Data expiration contains elements that makes the cache allocation more efficient. The feature removes items that are not current from the cache, freeing the memory and the resources associated. The capabilities list looks like this:
Absolute time expiration
If the cache item has a property to include a specific date and time where the item will expire this will be removed automatically from the cache once the time has arrived. The cache will probably have a secondary monitor that scans each entry and in certain occasions, if the cache is advanced enough will just check the timespan dictionary.
This feature is quite important, when the client stores an item on the cache it will probably know for how long the object is current. Having some kind of expiration will allow architects and developers to keep a healthy cache. If this feature is not present the system can run easily into resource starvation, as the cache will grow without control.
Idle time expiration
When a cache has this capability the cache item will be removed from the cache if the item hasn’t been accessed in a period of time (usually configurable). This model implements a frequently access cache architecture.
This feature is useful when you have a very dynamic cache, for example when you want to store only the most accessed objects. The cache will only keep alive objects that are really shared and frequently used. In certain scenarios this type of behavior is tracked as it can give the developer information about access patterns.
Cache item evictions
Cache evictions occur when the cache removes item arbitrarily, this can happen when the cache is under memory pressure or other conditions that affect the storage stability. A cache with this feature will usually provide the developers the possibility of configuring the eviction rules.
If the cache does not have expiration at least it should have evictions. If neither feature is present is probably a bad cache choice therefore pay special attention to the combination of these features. A growing cache will hit a resource limit sooner or later, with 64bits the memory barrier has been moved quite far but you may still have certain exponential search time (annexed tables, relationships or any other index that cannot be hashed) that will consume CPU. Some kind of eviction is usually recommended.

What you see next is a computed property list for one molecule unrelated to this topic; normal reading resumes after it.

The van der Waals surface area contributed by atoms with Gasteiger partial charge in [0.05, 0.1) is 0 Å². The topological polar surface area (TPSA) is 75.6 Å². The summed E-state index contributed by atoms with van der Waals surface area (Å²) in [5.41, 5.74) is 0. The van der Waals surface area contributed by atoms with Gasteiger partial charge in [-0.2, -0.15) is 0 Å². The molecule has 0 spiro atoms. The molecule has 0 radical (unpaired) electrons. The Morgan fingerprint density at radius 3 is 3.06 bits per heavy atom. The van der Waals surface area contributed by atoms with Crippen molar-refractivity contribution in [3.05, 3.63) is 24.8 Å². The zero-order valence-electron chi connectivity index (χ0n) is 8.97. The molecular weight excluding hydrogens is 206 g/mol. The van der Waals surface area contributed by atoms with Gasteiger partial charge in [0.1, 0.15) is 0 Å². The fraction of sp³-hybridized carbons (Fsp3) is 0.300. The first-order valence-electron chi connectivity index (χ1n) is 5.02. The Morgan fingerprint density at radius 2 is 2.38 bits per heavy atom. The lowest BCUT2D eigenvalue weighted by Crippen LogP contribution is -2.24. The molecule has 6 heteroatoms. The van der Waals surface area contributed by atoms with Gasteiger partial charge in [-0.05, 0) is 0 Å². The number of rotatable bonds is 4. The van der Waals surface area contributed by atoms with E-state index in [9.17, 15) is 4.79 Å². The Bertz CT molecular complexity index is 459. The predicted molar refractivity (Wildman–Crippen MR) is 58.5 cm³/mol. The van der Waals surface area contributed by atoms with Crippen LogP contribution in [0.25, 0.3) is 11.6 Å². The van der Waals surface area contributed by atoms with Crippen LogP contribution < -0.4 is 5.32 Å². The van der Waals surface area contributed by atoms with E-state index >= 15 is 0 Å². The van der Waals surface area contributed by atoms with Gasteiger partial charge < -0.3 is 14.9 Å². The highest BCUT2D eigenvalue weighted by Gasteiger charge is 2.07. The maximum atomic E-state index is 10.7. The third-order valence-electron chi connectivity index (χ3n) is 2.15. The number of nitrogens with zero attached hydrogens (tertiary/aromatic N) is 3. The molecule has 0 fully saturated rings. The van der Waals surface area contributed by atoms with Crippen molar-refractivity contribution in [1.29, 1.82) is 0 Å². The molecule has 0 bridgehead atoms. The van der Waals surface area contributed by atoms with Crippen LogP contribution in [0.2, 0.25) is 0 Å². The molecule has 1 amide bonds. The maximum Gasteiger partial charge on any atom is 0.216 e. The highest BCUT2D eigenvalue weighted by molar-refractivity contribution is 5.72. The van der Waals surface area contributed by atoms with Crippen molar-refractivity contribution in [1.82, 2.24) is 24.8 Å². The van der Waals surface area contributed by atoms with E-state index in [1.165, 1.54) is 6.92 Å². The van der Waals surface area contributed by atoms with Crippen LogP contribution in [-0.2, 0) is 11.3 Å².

If the cache implements priority eviction rules it will allow developers to assign a priority (usually a range) to an item, this will protect the item from arbitrary evictions when the cache is under pressure. Note that a priority eviction will not prevent the cache to remove the item if necessary, it will just follow an order.
If the cache has an eviction model and the data that the system needs to store is critical then an eviction rule like priority can help the designers to have some kind of protection against random evictions. Consider this feature if the system really has different cache items priority mode.
This is an advanced mode of eviction that combines the standard eviction with idle time expiration. The eviction can be configured using the least recently used (LRU) or least frequently used (LFU) in order to prevent useful cache items from being evicted from the cache.
This is a more sophisticated eviction model and should be used if eviction is needed as it will keep hot cache items loaded when under pressure. Note that this logic will usually incur into performance penalties as the cache needs to track the history of the cache item.
This feature is similar to the priority eviction but with an extra feature, marking cache items as “protected”. This means that the cache will not remove under any circumstance the stored item, even if is under pressure.
Eviction protection surplus the priority eviction, this feature is even better for critical data storage. The cache can guarantee that the item will not be evicted.
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Original post by: Salvador Alvarez Patuel on 21/02/2011 here: http://blogs.msdn.com/b/salvapatuel/archive/2011/02/21/distributed-cache-capabilities-data-expiration.aspx